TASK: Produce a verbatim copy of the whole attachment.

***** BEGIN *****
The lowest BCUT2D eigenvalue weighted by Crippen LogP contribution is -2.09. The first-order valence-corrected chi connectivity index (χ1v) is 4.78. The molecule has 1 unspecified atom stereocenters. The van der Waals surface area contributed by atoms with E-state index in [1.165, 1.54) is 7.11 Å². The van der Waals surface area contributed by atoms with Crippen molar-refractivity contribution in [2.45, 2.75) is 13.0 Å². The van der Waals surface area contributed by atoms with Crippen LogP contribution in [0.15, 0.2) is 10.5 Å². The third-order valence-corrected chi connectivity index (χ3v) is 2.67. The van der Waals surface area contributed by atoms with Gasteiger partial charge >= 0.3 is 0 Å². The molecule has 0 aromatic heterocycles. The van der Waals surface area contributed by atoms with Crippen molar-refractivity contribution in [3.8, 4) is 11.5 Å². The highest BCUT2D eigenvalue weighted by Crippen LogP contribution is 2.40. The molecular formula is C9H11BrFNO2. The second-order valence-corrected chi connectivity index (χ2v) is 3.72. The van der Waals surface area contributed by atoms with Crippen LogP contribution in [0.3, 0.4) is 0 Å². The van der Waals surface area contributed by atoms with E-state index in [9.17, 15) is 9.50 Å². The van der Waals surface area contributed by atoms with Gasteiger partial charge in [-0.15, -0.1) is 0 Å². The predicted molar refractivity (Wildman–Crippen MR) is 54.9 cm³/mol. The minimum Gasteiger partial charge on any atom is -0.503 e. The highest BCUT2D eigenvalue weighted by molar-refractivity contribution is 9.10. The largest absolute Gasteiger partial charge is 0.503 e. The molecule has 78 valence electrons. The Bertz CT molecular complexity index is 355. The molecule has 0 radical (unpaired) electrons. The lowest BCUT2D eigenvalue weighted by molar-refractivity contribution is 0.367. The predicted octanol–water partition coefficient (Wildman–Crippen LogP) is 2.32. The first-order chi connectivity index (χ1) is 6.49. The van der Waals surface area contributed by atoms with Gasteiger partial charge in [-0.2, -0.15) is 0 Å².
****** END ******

The lowest BCUT2D eigenvalue weighted by Crippen LogP contribution is -2.09. The first-order valence-corrected chi connectivity index (χ1v) is 4.78. The molecule has 1 unspecified atom stereocenters. The van der Waals surface area contributed by atoms with E-state index in [1.165, 1.54) is 7.11 Å². The van der Waals surface area contributed by atoms with Crippen molar-refractivity contribution in [2.45, 2.75) is 13.0 Å². The van der Waals surface area contributed by atoms with Crippen LogP contribution in [0.15, 0.2) is 10.5 Å². The third-order valence-corrected chi connectivity index (χ3v) is 2.67. The van der Waals surface area contributed by atoms with Gasteiger partial charge >= 0.3 is 0 Å². The molecule has 0 aromatic heterocycles. The van der Waals surface area contributed by atoms with Crippen molar-refractivity contribution in [3.8, 4) is 11.5 Å². The highest BCUT2D eigenvalue weighted by Crippen LogP contribution is 2.40. The molecular formula is C9H11BrFNO2. The second-order valence-corrected chi connectivity index (χ2v) is 3.72. The van der Waals surface area contributed by atoms with Crippen LogP contribution in [0.3, 0.4) is 0 Å². The van der Waals surface area contributed by atoms with E-state index in [9.17, 15) is 9.50 Å². The van der Waals surface area contributed by atoms with Gasteiger partial charge in [-0.15, -0.1) is 0 Å². The predicted molar refractivity (Wildman–Crippen MR) is 54.9 cm³/mol. The minimum Gasteiger partial charge on any atom is -0.503 e. The highest BCUT2D eigenvalue weighted by molar-refractivity contribution is 9.10. The largest absolute Gasteiger partial charge is 0.503 e. The molecule has 78 valence electrons. The Bertz CT molecular complexity index is 355. The molecule has 0 radical (unpaired) electrons. The lowest BCUT2D eigenvalue weighted by molar-refractivity contribution is 0.367. The predicted octanol–water partition coefficient (Wildman–Crippen LogP) is 2.32. The first-order chi connectivity index (χ1) is 6.49. The van der Waals surface area contributed by atoms with Gasteiger partial charge in [-0.2, -0.15) is 0 Å².